If your separation is less friendly, you may need to each hire lawyers to assist you in negotiating a separation agreement. You may also decide to use mediation as a way to resolve some of your differences. This can take months, depending on how many issues there are where the two of you are in disagreement.
Where there is real hostility or where there has been abuse, it is likely that the only way to resolve the issues will be through court proceedings. If this is how you proceed, you will have a court order rather than a separation agreement that spells out custody, access, support, property division and other issues.
For people who are living common law, a court order or separation agreement will be the final document cementing their separation. Divorce is available to married people. This can be a way to work out all the issues, but more commonly, separating married couples work out the details of their separation through a separation agreement and then apply to the court for a divorce simply to finalize the separation and allow either of them to remarry.
Q. DO I HAVE TO TELL HIM WHERE THE CHILDREN AND I ARE?
A. The general rule is that you do not have to tell your ex partner where you are, but if the children live with you and he has access to them he has a right to be able to have contact with them.
In a situation where there were no abuse issues, for example, your partner would be entitled to know where the children were living and going to school. He would have the right to know their telephone number and to call them from time to time, in addition to his visits with them.
If your safety is an issue because of his abuse of you, you may be able to get a restraining order preventing him from having some of this information. His access order may state that you will ensure that the children will call him at specified times, so that he is not calling your home and harassing you.
Q. WHAT CAN I TAKE WITH ME WHEN I LEAVE?
A. If you leave without having come to an agreement about who is getting what, you should take only what belongs to you personally. By this, we mean things like your clothes, jewellery, toiletries, items you brought into the relationship, etc. If you are taking the children with you, you can take their personal belongings, too.
If it is possible, take items such as all your personal identification, bank statements, copies of both of your most recent tax returns, the children’s identification and health cards, passports, a copy of the deed or lease and other such documents.
If you anticipate that you may have to leave in a hurry, it is very helpful to have made copies of these documents and stored them somewhere else, as well as to have a packed bag of emergency supplies such as clothing.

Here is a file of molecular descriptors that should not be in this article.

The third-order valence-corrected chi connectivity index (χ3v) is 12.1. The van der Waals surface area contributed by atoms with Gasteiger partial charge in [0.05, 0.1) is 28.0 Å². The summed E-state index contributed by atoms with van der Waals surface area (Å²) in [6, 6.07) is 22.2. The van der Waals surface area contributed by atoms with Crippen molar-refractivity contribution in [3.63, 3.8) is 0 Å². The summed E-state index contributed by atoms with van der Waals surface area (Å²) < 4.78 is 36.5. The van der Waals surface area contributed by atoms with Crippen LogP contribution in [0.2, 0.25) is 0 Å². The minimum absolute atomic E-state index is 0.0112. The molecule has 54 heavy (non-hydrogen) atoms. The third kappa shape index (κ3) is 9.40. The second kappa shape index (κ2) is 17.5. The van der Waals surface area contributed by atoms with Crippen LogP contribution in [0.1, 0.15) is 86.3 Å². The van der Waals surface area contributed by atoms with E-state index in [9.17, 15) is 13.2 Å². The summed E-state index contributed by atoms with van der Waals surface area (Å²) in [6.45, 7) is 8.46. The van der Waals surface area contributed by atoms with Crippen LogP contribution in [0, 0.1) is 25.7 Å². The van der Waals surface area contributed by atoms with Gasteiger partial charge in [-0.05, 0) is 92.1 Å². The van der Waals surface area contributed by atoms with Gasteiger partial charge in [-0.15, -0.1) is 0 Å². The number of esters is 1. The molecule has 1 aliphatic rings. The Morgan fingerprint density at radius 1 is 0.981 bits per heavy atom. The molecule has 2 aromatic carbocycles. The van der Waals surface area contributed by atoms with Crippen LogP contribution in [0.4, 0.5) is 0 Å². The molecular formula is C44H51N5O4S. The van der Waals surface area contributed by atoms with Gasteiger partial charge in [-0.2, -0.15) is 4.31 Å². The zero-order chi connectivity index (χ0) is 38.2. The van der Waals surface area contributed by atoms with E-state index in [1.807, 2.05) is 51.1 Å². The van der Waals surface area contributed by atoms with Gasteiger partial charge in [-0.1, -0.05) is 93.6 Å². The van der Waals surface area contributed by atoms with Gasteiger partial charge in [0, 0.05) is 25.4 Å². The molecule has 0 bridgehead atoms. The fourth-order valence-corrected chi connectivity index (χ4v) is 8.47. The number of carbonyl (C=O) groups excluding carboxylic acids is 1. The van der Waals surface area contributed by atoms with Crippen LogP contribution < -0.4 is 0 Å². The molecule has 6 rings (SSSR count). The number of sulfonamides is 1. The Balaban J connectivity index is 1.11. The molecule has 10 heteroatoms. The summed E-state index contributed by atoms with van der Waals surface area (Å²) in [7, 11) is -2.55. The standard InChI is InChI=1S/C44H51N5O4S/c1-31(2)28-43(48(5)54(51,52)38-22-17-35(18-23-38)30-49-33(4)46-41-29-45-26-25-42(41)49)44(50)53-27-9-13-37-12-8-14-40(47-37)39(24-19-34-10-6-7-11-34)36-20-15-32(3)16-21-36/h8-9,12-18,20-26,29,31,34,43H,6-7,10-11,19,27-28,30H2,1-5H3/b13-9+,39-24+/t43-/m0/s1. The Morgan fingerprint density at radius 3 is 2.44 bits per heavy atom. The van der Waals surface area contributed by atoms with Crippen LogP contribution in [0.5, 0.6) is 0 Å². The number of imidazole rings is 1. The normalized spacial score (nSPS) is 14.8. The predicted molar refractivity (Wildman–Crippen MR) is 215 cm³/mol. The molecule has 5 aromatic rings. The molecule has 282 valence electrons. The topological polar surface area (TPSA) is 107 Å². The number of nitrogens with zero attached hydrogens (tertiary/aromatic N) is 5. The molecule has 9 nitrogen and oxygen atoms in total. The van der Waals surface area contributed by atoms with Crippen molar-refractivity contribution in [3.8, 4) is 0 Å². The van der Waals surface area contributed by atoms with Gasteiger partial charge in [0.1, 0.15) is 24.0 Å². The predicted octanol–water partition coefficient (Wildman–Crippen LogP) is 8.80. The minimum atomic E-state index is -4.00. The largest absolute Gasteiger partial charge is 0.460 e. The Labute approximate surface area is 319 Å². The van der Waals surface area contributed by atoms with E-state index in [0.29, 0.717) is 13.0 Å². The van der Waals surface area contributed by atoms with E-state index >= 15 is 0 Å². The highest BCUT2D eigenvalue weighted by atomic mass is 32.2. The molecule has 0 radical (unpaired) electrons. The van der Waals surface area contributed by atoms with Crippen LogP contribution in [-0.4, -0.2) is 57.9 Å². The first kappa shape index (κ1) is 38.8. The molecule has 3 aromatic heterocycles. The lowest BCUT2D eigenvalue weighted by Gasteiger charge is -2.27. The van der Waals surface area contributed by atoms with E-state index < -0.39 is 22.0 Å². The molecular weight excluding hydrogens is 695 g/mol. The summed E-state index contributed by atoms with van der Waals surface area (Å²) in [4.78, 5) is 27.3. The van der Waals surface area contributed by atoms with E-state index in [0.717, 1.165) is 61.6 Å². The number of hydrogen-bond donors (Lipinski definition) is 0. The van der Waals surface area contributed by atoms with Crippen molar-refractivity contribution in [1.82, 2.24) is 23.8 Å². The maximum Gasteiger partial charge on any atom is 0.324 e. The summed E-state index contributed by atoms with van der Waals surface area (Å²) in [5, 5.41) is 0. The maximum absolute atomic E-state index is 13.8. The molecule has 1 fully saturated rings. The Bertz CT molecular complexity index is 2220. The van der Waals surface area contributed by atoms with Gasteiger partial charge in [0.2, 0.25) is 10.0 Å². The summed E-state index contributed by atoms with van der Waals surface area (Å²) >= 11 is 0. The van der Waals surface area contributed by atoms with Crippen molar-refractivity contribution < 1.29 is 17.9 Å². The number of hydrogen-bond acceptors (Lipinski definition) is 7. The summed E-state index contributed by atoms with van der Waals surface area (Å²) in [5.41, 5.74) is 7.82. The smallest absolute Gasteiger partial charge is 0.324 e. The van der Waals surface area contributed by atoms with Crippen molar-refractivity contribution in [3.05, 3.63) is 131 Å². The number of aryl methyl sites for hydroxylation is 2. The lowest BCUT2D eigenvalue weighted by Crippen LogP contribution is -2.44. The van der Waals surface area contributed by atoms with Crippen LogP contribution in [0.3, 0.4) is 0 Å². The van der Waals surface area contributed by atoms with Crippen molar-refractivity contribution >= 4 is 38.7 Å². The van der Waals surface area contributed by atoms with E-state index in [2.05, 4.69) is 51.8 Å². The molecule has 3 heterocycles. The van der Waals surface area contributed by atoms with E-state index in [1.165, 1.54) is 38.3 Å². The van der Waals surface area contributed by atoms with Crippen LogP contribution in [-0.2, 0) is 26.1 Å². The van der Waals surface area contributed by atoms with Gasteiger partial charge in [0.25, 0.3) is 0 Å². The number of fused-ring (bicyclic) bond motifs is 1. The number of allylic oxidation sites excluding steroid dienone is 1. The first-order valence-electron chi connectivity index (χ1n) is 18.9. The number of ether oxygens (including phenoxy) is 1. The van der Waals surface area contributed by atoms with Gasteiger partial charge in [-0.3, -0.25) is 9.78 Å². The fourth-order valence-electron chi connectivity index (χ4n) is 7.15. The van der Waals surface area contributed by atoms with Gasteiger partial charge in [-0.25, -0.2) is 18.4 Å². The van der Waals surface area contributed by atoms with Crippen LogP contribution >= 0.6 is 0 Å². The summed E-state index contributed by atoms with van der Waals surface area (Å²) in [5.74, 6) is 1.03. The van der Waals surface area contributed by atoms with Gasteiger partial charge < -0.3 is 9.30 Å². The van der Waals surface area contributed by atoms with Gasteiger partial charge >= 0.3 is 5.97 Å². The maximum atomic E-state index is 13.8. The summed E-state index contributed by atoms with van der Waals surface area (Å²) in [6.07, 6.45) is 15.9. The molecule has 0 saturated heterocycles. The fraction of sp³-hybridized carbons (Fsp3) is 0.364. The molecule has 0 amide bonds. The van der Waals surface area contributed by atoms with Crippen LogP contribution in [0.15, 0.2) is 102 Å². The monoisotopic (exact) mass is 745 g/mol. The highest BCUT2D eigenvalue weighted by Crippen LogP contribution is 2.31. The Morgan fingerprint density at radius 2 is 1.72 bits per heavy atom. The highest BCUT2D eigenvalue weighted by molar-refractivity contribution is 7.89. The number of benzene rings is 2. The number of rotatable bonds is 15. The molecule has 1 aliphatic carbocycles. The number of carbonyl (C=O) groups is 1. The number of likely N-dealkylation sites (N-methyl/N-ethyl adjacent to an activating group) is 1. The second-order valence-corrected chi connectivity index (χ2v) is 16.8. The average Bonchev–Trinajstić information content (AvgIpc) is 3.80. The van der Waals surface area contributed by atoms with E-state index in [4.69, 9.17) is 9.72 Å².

If you are planning a possible separation, it is a good idea to prepare a complete inventory of everything in the home. Taking photographs of the contents of your home is even better. This will make it more difficult for your partner to destroy or “disappear” items after you leave.
Q. DO I HAVE TO TESTIFY AGAINST HIM EVEN IF I DON’T WANT TO?
A. Unfortunately, yes. If your partner has been charged with a crime against you, you are the most important witness to the case. If you do not testify about what happened, it will be difficult for the court to find your partner guilty. Witnesses to all crimes have an obligation to testify and, although it does not happen often, can be charged with contempt or with obstructing justice if they refuse to do so.
If you have concerns about testifying, particularly if those concerns are about your safety, you should speak with the Victim Witness Assistance Program at your local court. If there is not such a program, arrange to speak directly with the Crown Attorney directly, or call your local women’s shelter for support and assistance.
Q. WHAT COULD HAPPEN TO ME IF I FIGHT BACK IN SELF-DEFENCE?
A. In Canada, people are allowed to fight back to defend themselves. However, we can only use the minimum amount of force (violence) that will protect us. For example, if you are trying to defend yourself against your partner who has hit you with his hand, you cannot pull out a gun and shoot him. Unless the circumstances are unusual, you probably cannot even use a knife. It is also important to know that the action can only be taken to protect yourself against something that is happening right now. If your partner has hit you and is walking away, you cannot attack him from the back. There are some exceptions to this if you can establish that, based on his past behaviour, you had reason to believe he was about to turn around again and continue with his assault against you.
Even if you act in self-defence, you may be charged with assault. If you are charged, you should talk to a lawyer right away.
Q. IF I DECIDE TO DISAPPEAR SO HE’LL NEVER FIND ME, WILL I BE CHARGED?
A. You are free to disappear on your own (unless, of course, you have other outstanding issues like debts, criminal charges, etc.). However, if you have children and are planning to have them disappear with you, you may have problems. If your ex has access rights to the children and you make it impossible for him to exercise those rights, he can go to family court and obtain an order that the children be returned.
In cases of extreme violence and danger, women and their children can be relocated and provided with new identities through a federal government program. For more information about this program, you should contact your local women’s shelter or police department.
(by OWJN, October 2008)